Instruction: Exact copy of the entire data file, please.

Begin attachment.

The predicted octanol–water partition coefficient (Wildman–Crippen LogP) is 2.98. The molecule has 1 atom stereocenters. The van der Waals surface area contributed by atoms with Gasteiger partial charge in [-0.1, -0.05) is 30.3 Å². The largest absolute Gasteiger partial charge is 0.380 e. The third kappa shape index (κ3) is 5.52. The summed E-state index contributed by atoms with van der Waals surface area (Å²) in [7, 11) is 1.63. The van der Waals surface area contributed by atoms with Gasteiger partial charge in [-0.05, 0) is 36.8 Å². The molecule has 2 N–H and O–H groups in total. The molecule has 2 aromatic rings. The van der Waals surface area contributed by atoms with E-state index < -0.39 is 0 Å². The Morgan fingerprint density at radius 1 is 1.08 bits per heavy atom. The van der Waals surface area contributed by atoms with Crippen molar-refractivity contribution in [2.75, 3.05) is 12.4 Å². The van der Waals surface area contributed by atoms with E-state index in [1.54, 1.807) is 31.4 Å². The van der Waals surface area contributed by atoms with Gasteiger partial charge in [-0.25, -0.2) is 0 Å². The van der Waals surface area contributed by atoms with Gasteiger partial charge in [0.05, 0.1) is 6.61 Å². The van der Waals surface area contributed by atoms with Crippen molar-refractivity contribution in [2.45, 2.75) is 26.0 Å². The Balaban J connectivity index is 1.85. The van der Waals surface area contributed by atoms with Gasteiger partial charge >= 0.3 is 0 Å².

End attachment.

The predicted octanol–water partition coefficient (Wildman–Crippen LogP) is 2.98. The molecule has 1 atom stereocenters. The van der Waals surface area contributed by atoms with Gasteiger partial charge in [-0.1, -0.05) is 30.3 Å². The largest absolute Gasteiger partial charge is 0.380 e. The third kappa shape index (κ3) is 5.52. The summed E-state index contributed by atoms with van der Waals surface area (Å²) in [7, 11) is 1.63. The van der Waals surface area contributed by atoms with Gasteiger partial charge in [-0.05, 0) is 36.8 Å². The molecule has 2 N–H and O–H groups in total. The molecule has 2 aromatic rings. The van der Waals surface area contributed by atoms with E-state index < -0.39 is 0 Å². The Morgan fingerprint density at radius 1 is 1.08 bits per heavy atom. The van der Waals surface area contributed by atoms with Crippen molar-refractivity contribution in [2.75, 3.05) is 12.4 Å². The van der Waals surface area contributed by atoms with E-state index in [1.54, 1.807) is 31.4 Å². The van der Waals surface area contributed by atoms with Gasteiger partial charge in [-0.25, -0.2) is 0 Å². The van der Waals surface area contributed by atoms with Gasteiger partial charge in [0.05, 0.1) is 6.61 Å². The van der Waals surface area contributed by atoms with Crippen molar-refractivity contribution in [2.45, 2.75) is 26.0 Å². The Balaban J connectivity index is 1.85. The van der Waals surface area contributed by atoms with Gasteiger partial charge >= 0.3 is 0 Å².